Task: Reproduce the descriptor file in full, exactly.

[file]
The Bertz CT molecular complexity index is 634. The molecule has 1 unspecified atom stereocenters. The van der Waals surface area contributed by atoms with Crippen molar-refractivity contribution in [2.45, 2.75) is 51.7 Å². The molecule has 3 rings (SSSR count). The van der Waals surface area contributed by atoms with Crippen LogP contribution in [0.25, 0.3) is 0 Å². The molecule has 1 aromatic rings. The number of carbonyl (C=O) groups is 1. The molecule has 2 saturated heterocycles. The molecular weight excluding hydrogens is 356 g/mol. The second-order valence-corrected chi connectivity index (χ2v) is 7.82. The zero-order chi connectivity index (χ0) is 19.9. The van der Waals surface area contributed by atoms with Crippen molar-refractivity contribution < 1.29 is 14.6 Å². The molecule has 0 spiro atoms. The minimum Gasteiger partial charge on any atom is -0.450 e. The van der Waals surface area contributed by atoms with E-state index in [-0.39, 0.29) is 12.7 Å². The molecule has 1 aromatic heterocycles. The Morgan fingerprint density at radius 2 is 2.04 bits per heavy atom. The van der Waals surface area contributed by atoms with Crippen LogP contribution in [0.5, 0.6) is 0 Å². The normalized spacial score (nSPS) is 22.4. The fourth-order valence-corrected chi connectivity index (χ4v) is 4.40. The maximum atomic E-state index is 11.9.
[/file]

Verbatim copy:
The Bertz CT molecular complexity index is 634. The molecule has 1 unspecified atom stereocenters. The van der Waals surface area contributed by atoms with Crippen molar-refractivity contribution in [2.45, 2.75) is 51.7 Å². The molecule has 3 rings (SSSR count). The van der Waals surface area contributed by atoms with Crippen LogP contribution in [0.25, 0.3) is 0 Å². The molecule has 1 aromatic rings. The number of carbonyl (C=O) groups is 1. The molecule has 2 saturated heterocycles. The molecular weight excluding hydrogens is 356 g/mol. The second-order valence-corrected chi connectivity index (χ2v) is 7.82. The zero-order chi connectivity index (χ0) is 19.9. The van der Waals surface area contributed by atoms with Crippen molar-refractivity contribution < 1.29 is 14.6 Å². The molecule has 0 spiro atoms. The minimum Gasteiger partial charge on any atom is -0.450 e. The van der Waals surface area contributed by atoms with E-state index in [-0.39, 0.29) is 12.7 Å². The molecule has 1 aromatic heterocycles. The Morgan fingerprint density at radius 2 is 2.04 bits per heavy atom. The van der Waals surface area contributed by atoms with Crippen LogP contribution in [0.5, 0.6) is 0 Å². The normalized spacial score (nSPS) is 22.4. The fourth-order valence-corrected chi connectivity index (χ4v) is 4.40. The maximum atomic E-state index is 11.9.